To check if that’s the case, I suggest you find check if it feels physically hard to pull the bow. If you can, try shooting a lower draw weight bow and see if you feel unstable with lower draw weights as well.

I actually wrote a post about measuring and adjusting your bows’ draw weight. A big part of the post is about what your draw weight should be, and I think it’ll really help you if your issue is with the draw weight.

Step 3: Check your draw length

The draw length is another critical component of the stability of your bow. This is simply the length that you have to pull the bow from the resting position to full draw. This distance should fit your body’s natural proportions.

Shooting a draw length too short for you can easily cause your bow to feel unstable. A draw length too high will cause you to overextend and not allow you to shoot with proper posture.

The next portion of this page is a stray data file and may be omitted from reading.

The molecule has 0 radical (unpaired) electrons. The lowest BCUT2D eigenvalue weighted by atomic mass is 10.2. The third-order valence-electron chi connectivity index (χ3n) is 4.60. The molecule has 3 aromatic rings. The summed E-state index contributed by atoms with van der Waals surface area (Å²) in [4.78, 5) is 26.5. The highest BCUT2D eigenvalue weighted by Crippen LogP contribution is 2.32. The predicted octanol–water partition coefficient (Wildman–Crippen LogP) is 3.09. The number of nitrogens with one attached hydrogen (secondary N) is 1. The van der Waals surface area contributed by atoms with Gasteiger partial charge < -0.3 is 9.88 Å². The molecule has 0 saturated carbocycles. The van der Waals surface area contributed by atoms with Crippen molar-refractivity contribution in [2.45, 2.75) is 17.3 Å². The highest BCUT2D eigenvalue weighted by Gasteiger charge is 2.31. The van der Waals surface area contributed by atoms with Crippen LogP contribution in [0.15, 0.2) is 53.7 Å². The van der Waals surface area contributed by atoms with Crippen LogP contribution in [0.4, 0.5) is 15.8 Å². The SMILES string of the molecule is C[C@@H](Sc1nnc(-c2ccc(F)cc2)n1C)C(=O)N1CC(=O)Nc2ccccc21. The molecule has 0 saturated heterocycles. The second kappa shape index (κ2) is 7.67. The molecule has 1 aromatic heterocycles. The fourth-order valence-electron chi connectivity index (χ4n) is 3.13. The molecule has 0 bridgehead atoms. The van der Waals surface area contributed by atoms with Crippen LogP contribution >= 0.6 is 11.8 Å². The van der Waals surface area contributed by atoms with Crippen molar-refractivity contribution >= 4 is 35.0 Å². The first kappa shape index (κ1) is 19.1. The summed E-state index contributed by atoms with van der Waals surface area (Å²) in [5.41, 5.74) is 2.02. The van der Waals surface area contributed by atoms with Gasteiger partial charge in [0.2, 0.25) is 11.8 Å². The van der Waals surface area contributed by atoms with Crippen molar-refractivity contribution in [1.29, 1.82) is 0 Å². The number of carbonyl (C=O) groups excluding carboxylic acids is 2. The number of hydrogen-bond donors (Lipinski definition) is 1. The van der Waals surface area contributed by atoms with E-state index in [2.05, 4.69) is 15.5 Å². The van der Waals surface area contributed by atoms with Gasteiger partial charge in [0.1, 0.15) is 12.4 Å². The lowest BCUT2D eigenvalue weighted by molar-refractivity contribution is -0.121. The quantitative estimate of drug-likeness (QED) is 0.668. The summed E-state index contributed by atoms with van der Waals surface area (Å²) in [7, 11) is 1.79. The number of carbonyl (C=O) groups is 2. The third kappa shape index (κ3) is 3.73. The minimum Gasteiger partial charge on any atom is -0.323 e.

If you’re able to properly align yourself, and your bow feels shaky, it might be a low draw length. You may try to follow my guide to checking what’s your ideal draw length and adjust your bow accordingly. You can also get your bow to a pro shop.

I’d also suggest you flim yourself shooting from the side. This way, you’ll be able to see if your bow fits it.

Step 4: Check your breathing

You’d be surprised how important breathing is for your ability to properly aim your bow. Not only do the breathing affect the stability of your bow, but it also affects your mental state.

But let’s focus on the bow stability. If you’ve anchored the bow and trying to aim while breathing normally, you’ll see that your bow is much harder to hold steadily.